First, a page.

This month I am here to give you a grandfather-style rant. (Stay off my lawn, kids!) At the ripe old age of 49 – that’s something like 102 in gay years – I feel confident in offering up my wisdom for the younger generations, many of whom may dismiss it. But one of the perks of advancing age is no longer caring as much what others think, so here it goes. Buckle up, kids!
I have heard a couple people in the gay social media world discussing the COVID-19 outbreak and comparing this current global pandemic to the AIDS crises. This is like comparing apples to Volkswagens, and I’m here to tell you why.
When it was first identified in 1981, HIV (originally called GRID – Gay Related Immune Deficiency) was associated almost exclusively with gay men and intravenous drug users. Being a (mainly) sexually transmitted disease, HIV carried with it a stigma of being “the gay cancer,” and became yet another weapon that bigoted straight people used against us. It was used as an insult, as well as a tool of fear, to keep others “on the straight and narrow,” so to speak. For many straight people at the time, the revelation that someone was gay brought with it the idea that they probably also had AIDS. It didn’t matter that this wasn’t true; the stigma of association became firmly entrenched, and it persists to this day.
Right now, the coronavirus is estimated to have a 3.4% fatality rate. We can compare this to the nearly 100% mortality rate for AIDS during the 1980s and see that we are dealing with really quite different outcomes. Today, we have robust treatments for HIV/AIDS that can bring the virus down to undetectable levels, effectively preventing the possibility of transmission from an infected person to those who are not. We even have PrEP (pre-exposure prophylaxis), a medication that, when taken daily, can protect the user from contracting HIV from sexual activity by a factor of 99%, making it nearly 20% more effective than using condoms. (That said: please don’t stop using condoms. PrEP does nothing to prevent other STIs, such as syphilis, gonorrhea, and chlamydia, many of which are now on the rise, and we are even seeing the emergence of drug-resistant strains of those diseases, such as the ominously named super gonorrhea.)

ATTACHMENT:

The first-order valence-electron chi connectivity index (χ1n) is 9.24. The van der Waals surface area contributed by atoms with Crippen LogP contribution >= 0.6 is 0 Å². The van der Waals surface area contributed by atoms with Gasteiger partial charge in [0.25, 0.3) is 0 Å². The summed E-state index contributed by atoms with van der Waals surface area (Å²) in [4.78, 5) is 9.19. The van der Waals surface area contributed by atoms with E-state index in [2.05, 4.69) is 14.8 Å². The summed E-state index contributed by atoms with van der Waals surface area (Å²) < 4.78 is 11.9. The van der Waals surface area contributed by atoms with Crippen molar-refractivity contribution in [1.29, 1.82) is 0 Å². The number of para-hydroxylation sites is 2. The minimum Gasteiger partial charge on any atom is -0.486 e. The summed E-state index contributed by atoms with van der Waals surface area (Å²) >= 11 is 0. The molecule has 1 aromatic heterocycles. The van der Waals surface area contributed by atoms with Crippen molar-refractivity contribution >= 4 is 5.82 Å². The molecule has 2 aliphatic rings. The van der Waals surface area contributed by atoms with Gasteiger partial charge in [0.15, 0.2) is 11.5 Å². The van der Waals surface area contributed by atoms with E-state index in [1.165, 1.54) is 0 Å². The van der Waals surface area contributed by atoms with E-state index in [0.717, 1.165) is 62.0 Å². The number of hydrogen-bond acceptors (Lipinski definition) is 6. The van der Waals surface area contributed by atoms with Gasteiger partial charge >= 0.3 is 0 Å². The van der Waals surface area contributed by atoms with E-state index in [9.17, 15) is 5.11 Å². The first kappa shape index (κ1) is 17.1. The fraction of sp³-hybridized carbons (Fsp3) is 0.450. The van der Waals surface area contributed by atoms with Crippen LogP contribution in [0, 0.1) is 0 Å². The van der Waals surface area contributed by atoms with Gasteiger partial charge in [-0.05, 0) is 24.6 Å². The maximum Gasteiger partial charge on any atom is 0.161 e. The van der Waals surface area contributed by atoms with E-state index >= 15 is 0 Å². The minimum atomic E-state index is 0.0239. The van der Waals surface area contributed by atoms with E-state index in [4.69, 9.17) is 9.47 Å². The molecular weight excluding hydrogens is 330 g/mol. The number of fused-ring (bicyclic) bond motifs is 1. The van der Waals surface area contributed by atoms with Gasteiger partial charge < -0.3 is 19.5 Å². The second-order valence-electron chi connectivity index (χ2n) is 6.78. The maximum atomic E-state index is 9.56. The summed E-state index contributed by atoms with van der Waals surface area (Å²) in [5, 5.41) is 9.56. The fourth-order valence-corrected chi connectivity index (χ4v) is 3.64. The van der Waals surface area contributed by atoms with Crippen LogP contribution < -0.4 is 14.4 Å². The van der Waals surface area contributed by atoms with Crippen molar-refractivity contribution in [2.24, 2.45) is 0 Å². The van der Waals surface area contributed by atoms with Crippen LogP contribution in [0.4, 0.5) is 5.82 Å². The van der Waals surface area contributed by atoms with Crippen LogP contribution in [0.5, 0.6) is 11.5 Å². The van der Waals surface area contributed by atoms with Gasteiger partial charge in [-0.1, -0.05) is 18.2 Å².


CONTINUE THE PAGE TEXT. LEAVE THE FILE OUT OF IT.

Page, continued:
In the 80’s, though, there were no treatments for HIV, let alone preventative medicines, which meant that a person who contracted the virus literally faced a death sentence. An entire generation of gay men were wiped off the face of the earth while the United States government turned a blind eye. The government even joked about it. Our community is still reeling from the devastating effects of that lack of action.
The coronavirus, however, is far easier for anyone to catch, regardless of sexual activity, identity, race, or gender, and this removes the specific judgements that are sometimes bundled with an HIV diagnosis. COVID-19 is not limited to those who are often considered to be “socially undesirable;” it can be caught by literally anyone at any time, and is even predicted to become a normal fixture of what we have come to call “the cold and flu season.”
None of this is meant to downplay the seriousness of the current pandemic. Even though the fatality rate is far lower than that of AIDS, the impact of the coronavirus is staggering. Already we are seeing the effects of “panic hoarding” leaving entire aisles at grocery stores picked clean, like some sort of post-apocalyptic hellscape. At least it can seem that way, from the perspective of privilege.
For many, this may be the first time we have encountered such a crisis. As the time of this writing, in my home state of California, many counties are calling for residents to shelter-in-place and close all “non-essential” businesses for extended periods. The move is designed to help “flatten the curve”, but it is still devastating to those whose livelihoods rely on income from those businesses. My own store has been affected; we have been told that we will remain closed for at least three weeks, putting us and many others in a very precarious position, since creditors and landlords will still expect to get paid even when the money has dried up.